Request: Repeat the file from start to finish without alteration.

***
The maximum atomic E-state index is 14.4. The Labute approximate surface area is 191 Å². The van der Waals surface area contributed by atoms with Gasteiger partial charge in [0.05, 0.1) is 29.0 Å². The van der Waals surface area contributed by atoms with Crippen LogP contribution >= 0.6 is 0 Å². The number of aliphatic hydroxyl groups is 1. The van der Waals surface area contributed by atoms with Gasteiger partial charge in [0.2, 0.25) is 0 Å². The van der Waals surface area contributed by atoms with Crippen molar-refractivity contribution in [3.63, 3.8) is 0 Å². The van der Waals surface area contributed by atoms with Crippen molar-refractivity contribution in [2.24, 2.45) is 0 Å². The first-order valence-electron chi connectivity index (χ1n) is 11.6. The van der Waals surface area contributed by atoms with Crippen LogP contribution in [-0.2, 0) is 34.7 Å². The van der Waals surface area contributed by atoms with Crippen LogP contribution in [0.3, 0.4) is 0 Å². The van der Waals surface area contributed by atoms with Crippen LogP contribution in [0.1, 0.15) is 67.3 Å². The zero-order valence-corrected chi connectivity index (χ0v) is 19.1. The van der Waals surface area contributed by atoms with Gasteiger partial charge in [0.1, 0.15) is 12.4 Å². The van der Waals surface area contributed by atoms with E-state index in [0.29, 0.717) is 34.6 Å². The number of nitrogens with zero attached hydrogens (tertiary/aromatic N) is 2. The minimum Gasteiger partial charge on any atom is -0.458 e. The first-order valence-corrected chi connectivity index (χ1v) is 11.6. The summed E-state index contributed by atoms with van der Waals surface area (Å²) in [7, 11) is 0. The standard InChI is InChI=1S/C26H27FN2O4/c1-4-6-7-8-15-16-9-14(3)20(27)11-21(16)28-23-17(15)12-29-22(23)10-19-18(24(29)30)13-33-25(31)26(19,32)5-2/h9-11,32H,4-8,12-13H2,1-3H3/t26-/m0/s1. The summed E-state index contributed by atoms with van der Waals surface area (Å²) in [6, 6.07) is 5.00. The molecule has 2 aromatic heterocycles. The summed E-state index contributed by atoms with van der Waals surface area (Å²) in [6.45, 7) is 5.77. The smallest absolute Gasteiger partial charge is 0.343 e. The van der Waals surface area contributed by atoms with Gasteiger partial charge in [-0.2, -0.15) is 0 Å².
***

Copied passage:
The maximum atomic E-state index is 14.4. The Labute approximate surface area is 191 Å². The van der Waals surface area contributed by atoms with Gasteiger partial charge in [0.05, 0.1) is 29.0 Å². The van der Waals surface area contributed by atoms with Crippen LogP contribution >= 0.6 is 0 Å². The number of aliphatic hydroxyl groups is 1. The van der Waals surface area contributed by atoms with Gasteiger partial charge in [0.2, 0.25) is 0 Å². The van der Waals surface area contributed by atoms with Crippen molar-refractivity contribution in [3.63, 3.8) is 0 Å². The van der Waals surface area contributed by atoms with Crippen molar-refractivity contribution in [2.24, 2.45) is 0 Å². The first-order valence-electron chi connectivity index (χ1n) is 11.6. The van der Waals surface area contributed by atoms with Crippen LogP contribution in [-0.2, 0) is 34.7 Å². The van der Waals surface area contributed by atoms with Crippen LogP contribution in [0.3, 0.4) is 0 Å². The van der Waals surface area contributed by atoms with Crippen LogP contribution in [0.1, 0.15) is 67.3 Å². The zero-order valence-corrected chi connectivity index (χ0v) is 19.1. The van der Waals surface area contributed by atoms with Gasteiger partial charge in [0.1, 0.15) is 12.4 Å². The van der Waals surface area contributed by atoms with E-state index in [0.29, 0.717) is 34.6 Å². The number of nitrogens with zero attached hydrogens (tertiary/aromatic N) is 2. The minimum Gasteiger partial charge on any atom is -0.458 e. The first-order valence-corrected chi connectivity index (χ1v) is 11.6. The summed E-state index contributed by atoms with van der Waals surface area (Å²) in [7, 11) is 0. The standard InChI is InChI=1S/C26H27FN2O4/c1-4-6-7-8-15-16-9-14(3)20(27)11-21(16)28-23-17(15)12-29-22(23)10-19-18(24(29)30)13-33-25(31)26(19,32)5-2/h9-11,32H,4-8,12-13H2,1-3H3/t26-/m0/s1. The summed E-state index contributed by atoms with van der Waals surface area (Å²) in [6, 6.07) is 5.00. The molecule has 2 aromatic heterocycles. The summed E-state index contributed by atoms with van der Waals surface area (Å²) in [6.45, 7) is 5.77. The smallest absolute Gasteiger partial charge is 0.343 e. The van der Waals surface area contributed by atoms with Gasteiger partial charge in [-0.2, -0.15) is 0 Å².